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Blue whale memory and migration
Many migrant species track waves of high-quality food resources across landscapes. Although there is extensive research on terrestrial migration patterns, the migratory behaviors of marine animals have not been extensively explored. To determine what drives blue whale migration patterns, Briana Abrahms et al. (pp. 5582–5587) combined 10 years of data on daily blue whale movements collected from satellite tags with satellite-based phytoplankton measurements in the California Current Ecosystem. The timing of whale movements was compared to the timing of the spring phytoplankton bloom, which drives a coast-wide wave of krill, the whales’ primary prey. The authors report that the whales almost perfectly matched their migration to the historical average timing of the krill wave. Moreover, the whales preferentially foraged in areas with lower immediate food availability but higher and more predictable long-term productivity, compared with areas where they did not forage. The findings indicate that blue whales enhance their ability to track krill by remembering the locations of stable, high-quality foraging sites, but the whales’ reliance on memory could hamper adaptations to novel ecosystem conditions. — M.S.
Molecular correlates of preterm birth
Preterm infants, born before 37 weeks of gestation, have a higher mortality rate and are at risk of long-term medical complications. Approximately half of preterm births have no known fetal or maternal risk factors. Theo Knijnenburg, Joseph Vockley, Nyasha Chambwe, David Gibbs, et al. (pp. 5819–5827) employed an integrative systems biology approach to characterize the molecular effects of genetic and environmental factors on preterm birth. The authors analyzed whole genome sequences from 791 family trios of mother, father, and infant and combined the data with analysis of maternal RNA sequence expression, DNA methylation, and clinical factors and outcomes. Of these family trios, 270 represented preterm births, 44 of which were very early, arriving before 28 weeks. The analysis revealed 160 genes associated with preterm births, many of which were active in inflammatory pathways. Of these, 72 genes, some of which had been previously associated with preterm birth, appeared to be candidate biomarker genes for very early preterm birth. Notably, all three genetic datasets implicated the RAB31 and RBPJ genes, both members of the RAS oncogene family. The authors note that in addition to identifying candidate genes for preterm birth the integrative analysis approach can serve as a model for uncovering the basis of other multifactorial diseases. — T.H.D.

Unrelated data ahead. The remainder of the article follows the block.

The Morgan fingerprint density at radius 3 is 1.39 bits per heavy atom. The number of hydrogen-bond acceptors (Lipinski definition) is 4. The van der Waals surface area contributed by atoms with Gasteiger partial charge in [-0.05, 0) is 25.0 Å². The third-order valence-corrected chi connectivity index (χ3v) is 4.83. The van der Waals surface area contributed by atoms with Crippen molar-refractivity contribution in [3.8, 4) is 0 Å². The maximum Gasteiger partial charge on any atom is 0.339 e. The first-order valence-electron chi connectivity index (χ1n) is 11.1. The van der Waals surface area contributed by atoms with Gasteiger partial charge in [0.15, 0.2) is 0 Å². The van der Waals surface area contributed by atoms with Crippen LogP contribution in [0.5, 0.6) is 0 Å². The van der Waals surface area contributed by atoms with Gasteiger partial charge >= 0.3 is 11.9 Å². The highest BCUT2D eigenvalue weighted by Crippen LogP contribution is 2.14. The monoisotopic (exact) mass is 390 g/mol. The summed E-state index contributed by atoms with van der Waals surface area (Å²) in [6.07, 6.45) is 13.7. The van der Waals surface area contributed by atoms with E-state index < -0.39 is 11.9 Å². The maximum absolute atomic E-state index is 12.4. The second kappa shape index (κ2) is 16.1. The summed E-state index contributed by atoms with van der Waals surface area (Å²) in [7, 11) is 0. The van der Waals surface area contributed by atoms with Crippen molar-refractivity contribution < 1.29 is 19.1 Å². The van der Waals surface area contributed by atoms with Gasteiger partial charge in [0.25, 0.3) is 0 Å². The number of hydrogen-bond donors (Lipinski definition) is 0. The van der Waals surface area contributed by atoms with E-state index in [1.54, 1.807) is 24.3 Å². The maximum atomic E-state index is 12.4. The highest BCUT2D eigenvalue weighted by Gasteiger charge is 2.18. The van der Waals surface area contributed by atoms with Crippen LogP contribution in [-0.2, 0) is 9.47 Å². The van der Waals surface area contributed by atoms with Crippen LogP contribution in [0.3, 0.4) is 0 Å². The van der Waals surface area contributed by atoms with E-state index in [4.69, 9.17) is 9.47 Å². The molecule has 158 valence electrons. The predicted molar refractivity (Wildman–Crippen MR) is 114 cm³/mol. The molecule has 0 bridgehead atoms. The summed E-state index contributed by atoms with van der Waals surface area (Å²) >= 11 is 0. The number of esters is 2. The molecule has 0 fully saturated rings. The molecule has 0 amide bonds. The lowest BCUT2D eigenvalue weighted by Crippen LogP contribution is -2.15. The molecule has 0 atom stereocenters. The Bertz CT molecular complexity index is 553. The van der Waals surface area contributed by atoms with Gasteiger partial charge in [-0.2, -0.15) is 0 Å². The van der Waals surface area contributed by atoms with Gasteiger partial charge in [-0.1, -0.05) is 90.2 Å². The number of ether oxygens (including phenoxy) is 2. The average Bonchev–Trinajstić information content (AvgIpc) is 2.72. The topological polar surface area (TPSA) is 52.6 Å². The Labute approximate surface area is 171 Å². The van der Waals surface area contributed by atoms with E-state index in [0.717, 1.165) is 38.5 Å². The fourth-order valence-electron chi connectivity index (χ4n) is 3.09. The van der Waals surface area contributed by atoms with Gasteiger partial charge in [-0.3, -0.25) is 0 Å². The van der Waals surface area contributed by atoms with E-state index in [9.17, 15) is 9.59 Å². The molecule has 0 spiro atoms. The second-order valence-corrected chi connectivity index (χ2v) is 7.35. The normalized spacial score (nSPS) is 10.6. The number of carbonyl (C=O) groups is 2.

Thermal adaptation in leaf-dwelling organisms
Thermal tolerance limits for ectotherms can vary between contrasting microhabitats and between species within the same microhabitat. To explain the latter observation, Sylvain Pincebourde and Jér?me Casas (pp. 5588–5596) examined the thermal tolerance limits of six herbivorous arthropods that live and feed on the leaves of the same host plant, as well as the effects of herbivory on leaf transpiration and temperature. Feeding by phloem-feeding arthropods, such as aphids, increased leaf transpiration and reduced leaf surface temperature, while feeding by tissue-piercing arthropods, such as mites and lace bugs, reduced transpiration and increased leaf surface temperature. Species’ upper thermal limits were correlated with the transpiration rate and temperature of the leaves they attacked, such that species whose feeding decreased transpiration and warmed the leaves could tolerate higher temperatures than species whose feeding increased transpiration and cooled the leaves. Thus, tissue piercers could tolerate higher temperatures than phloem feeders, but were also exposed to higher temperatures than phloem feeders. The difference between each species’ upper temperature limit and the warmest temperatures they currently experience was at most 2 °C for all species studied. The results suggest that the vulnerability of these species to extreme heat may be much smaller than previously thought, according to the authors. — B.D.